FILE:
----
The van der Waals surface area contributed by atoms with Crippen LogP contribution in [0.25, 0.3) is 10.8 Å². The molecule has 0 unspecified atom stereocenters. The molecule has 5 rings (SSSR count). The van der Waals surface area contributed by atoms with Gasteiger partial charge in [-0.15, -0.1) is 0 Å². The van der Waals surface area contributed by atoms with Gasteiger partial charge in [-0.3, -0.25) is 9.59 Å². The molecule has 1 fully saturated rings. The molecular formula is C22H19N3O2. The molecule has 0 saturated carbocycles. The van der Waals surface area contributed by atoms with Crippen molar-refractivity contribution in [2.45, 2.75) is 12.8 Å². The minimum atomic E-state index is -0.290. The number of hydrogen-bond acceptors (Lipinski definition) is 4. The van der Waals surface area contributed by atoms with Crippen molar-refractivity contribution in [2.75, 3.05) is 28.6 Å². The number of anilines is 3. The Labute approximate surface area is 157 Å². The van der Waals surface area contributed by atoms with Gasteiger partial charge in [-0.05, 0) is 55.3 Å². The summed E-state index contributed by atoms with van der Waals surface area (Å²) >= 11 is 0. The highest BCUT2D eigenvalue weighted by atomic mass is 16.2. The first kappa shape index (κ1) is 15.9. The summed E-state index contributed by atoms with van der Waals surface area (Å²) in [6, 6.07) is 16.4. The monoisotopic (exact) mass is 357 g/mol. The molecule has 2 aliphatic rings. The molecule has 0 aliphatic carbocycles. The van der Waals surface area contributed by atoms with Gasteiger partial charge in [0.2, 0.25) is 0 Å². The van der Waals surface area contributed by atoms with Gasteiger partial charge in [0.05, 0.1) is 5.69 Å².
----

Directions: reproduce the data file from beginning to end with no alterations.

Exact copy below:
The van der Waals surface area contributed by atoms with Crippen LogP contribution in [0.25, 0.3) is 10.8 Å². The molecule has 0 unspecified atom stereocenters. The molecule has 5 rings (SSSR count). The van der Waals surface area contributed by atoms with Gasteiger partial charge in [-0.15, -0.1) is 0 Å². The van der Waals surface area contributed by atoms with Gasteiger partial charge in [-0.3, -0.25) is 9.59 Å². The molecule has 1 fully saturated rings. The molecular formula is C22H19N3O2. The molecule has 0 saturated carbocycles. The van der Waals surface area contributed by atoms with Crippen molar-refractivity contribution in [2.45, 2.75) is 12.8 Å². The minimum atomic E-state index is -0.290. The number of hydrogen-bond acceptors (Lipinski definition) is 4. The van der Waals surface area contributed by atoms with Crippen molar-refractivity contribution in [2.75, 3.05) is 28.6 Å². The number of anilines is 3. The Labute approximate surface area is 157 Å². The van der Waals surface area contributed by atoms with Gasteiger partial charge in [-0.05, 0) is 55.3 Å². The summed E-state index contributed by atoms with van der Waals surface area (Å²) >= 11 is 0. The highest BCUT2D eigenvalue weighted by atomic mass is 16.2. The first kappa shape index (κ1) is 15.9. The summed E-state index contributed by atoms with van der Waals surface area (Å²) in [6, 6.07) is 16.4. The monoisotopic (exact) mass is 357 g/mol. The molecule has 2 aliphatic rings. The molecule has 0 aliphatic carbocycles. The van der Waals surface area contributed by atoms with Gasteiger partial charge in [0.2, 0.25) is 0 Å². The van der Waals surface area contributed by atoms with Gasteiger partial charge in [0.05, 0.1) is 5.69 Å².